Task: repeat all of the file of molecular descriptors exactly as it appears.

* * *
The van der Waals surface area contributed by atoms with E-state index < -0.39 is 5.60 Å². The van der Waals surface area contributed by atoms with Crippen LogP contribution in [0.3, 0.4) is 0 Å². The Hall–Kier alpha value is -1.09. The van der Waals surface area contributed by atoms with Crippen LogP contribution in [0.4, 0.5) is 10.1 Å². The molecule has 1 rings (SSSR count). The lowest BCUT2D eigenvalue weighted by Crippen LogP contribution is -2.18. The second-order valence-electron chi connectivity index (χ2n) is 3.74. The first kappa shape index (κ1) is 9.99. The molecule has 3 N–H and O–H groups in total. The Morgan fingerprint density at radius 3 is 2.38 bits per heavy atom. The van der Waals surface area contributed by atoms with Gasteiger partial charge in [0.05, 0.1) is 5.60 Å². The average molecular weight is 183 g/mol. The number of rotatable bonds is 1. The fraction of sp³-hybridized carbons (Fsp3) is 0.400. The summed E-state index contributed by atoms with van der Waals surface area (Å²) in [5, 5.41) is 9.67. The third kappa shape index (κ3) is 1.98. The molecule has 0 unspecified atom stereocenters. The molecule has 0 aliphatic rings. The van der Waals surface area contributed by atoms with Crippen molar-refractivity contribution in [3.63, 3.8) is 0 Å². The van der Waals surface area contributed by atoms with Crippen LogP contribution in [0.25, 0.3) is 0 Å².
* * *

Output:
The van der Waals surface area contributed by atoms with E-state index < -0.39 is 5.60 Å². The van der Waals surface area contributed by atoms with Crippen LogP contribution in [0.3, 0.4) is 0 Å². The Hall–Kier alpha value is -1.09. The van der Waals surface area contributed by atoms with Crippen LogP contribution in [0.4, 0.5) is 10.1 Å². The molecule has 1 rings (SSSR count). The lowest BCUT2D eigenvalue weighted by Crippen LogP contribution is -2.18. The second-order valence-electron chi connectivity index (χ2n) is 3.74. The first kappa shape index (κ1) is 9.99. The molecule has 3 N–H and O–H groups in total. The Morgan fingerprint density at radius 3 is 2.38 bits per heavy atom. The van der Waals surface area contributed by atoms with Gasteiger partial charge in [0.05, 0.1) is 5.60 Å². The average molecular weight is 183 g/mol. The number of rotatable bonds is 1. The fraction of sp³-hybridized carbons (Fsp3) is 0.400. The summed E-state index contributed by atoms with van der Waals surface area (Å²) in [5, 5.41) is 9.67. The third kappa shape index (κ3) is 1.98. The molecule has 0 unspecified atom stereocenters. The molecule has 0 aliphatic rings. The van der Waals surface area contributed by atoms with Crippen molar-refractivity contribution in [3.63, 3.8) is 0 Å². The van der Waals surface area contributed by atoms with Crippen LogP contribution in [0.25, 0.3) is 0 Å².